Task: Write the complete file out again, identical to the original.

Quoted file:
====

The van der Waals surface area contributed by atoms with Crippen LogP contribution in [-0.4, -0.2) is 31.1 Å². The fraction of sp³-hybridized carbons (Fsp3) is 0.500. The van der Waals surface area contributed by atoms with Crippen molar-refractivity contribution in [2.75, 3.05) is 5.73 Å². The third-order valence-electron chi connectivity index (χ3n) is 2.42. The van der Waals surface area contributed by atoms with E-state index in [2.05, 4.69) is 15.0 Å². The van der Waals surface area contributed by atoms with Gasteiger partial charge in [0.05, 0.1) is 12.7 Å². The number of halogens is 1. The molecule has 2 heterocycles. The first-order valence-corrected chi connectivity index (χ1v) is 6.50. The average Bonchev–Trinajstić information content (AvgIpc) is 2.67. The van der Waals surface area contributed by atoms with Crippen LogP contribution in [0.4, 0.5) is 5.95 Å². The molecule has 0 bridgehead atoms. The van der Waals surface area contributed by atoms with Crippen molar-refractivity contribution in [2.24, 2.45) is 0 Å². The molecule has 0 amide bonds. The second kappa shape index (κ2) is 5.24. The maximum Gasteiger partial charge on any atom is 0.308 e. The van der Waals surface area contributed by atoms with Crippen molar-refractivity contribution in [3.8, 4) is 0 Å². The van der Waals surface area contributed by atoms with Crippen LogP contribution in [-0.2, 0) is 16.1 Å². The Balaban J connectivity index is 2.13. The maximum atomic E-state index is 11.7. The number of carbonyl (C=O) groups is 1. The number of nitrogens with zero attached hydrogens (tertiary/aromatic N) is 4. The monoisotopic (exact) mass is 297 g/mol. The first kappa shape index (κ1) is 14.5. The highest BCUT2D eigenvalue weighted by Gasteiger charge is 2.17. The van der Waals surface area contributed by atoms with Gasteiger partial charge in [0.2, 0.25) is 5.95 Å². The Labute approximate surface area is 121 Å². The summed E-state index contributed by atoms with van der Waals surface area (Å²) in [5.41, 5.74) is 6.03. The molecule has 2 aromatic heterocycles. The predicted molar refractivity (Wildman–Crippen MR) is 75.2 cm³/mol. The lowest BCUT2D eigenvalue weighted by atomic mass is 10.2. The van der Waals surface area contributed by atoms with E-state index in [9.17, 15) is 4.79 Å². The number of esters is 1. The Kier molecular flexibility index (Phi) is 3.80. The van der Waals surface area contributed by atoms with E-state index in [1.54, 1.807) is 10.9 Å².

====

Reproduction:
The van der Waals surface area contributed by atoms with Crippen LogP contribution in [-0.4, -0.2) is 31.1 Å². The fraction of sp³-hybridized carbons (Fsp3) is 0.500. The van der Waals surface area contributed by atoms with Crippen molar-refractivity contribution in [2.75, 3.05) is 5.73 Å². The third-order valence-electron chi connectivity index (χ3n) is 2.42. The van der Waals surface area contributed by atoms with E-state index in [2.05, 4.69) is 15.0 Å². The van der Waals surface area contributed by atoms with Gasteiger partial charge in [0.05, 0.1) is 12.7 Å². The number of halogens is 1. The molecule has 2 heterocycles. The first-order valence-corrected chi connectivity index (χ1v) is 6.50. The average Bonchev–Trinajstić information content (AvgIpc) is 2.67. The van der Waals surface area contributed by atoms with Crippen LogP contribution in [0.4, 0.5) is 5.95 Å². The molecule has 0 bridgehead atoms. The van der Waals surface area contributed by atoms with Crippen molar-refractivity contribution in [2.24, 2.45) is 0 Å². The molecule has 0 amide bonds. The second kappa shape index (κ2) is 5.24. The maximum Gasteiger partial charge on any atom is 0.308 e. The van der Waals surface area contributed by atoms with Crippen molar-refractivity contribution in [3.8, 4) is 0 Å². The van der Waals surface area contributed by atoms with Crippen LogP contribution in [-0.2, 0) is 16.1 Å². The Balaban J connectivity index is 2.13. The maximum atomic E-state index is 11.7. The number of carbonyl (C=O) groups is 1. The number of nitrogens with zero attached hydrogens (tertiary/aromatic N) is 4. The monoisotopic (exact) mass is 297 g/mol. The first kappa shape index (κ1) is 14.5. The highest BCUT2D eigenvalue weighted by Gasteiger charge is 2.17. The van der Waals surface area contributed by atoms with Gasteiger partial charge in [0.2, 0.25) is 5.95 Å². The Labute approximate surface area is 121 Å². The summed E-state index contributed by atoms with van der Waals surface area (Å²) in [5.41, 5.74) is 6.03. The molecule has 2 aromatic heterocycles. The predicted molar refractivity (Wildman–Crippen MR) is 75.2 cm³/mol. The lowest BCUT2D eigenvalue weighted by atomic mass is 10.2. The van der Waals surface area contributed by atoms with E-state index in [9.17, 15) is 4.79 Å². The number of esters is 1. The Kier molecular flexibility index (Phi) is 3.80. The van der Waals surface area contributed by atoms with E-state index in [1.54, 1.807) is 10.9 Å².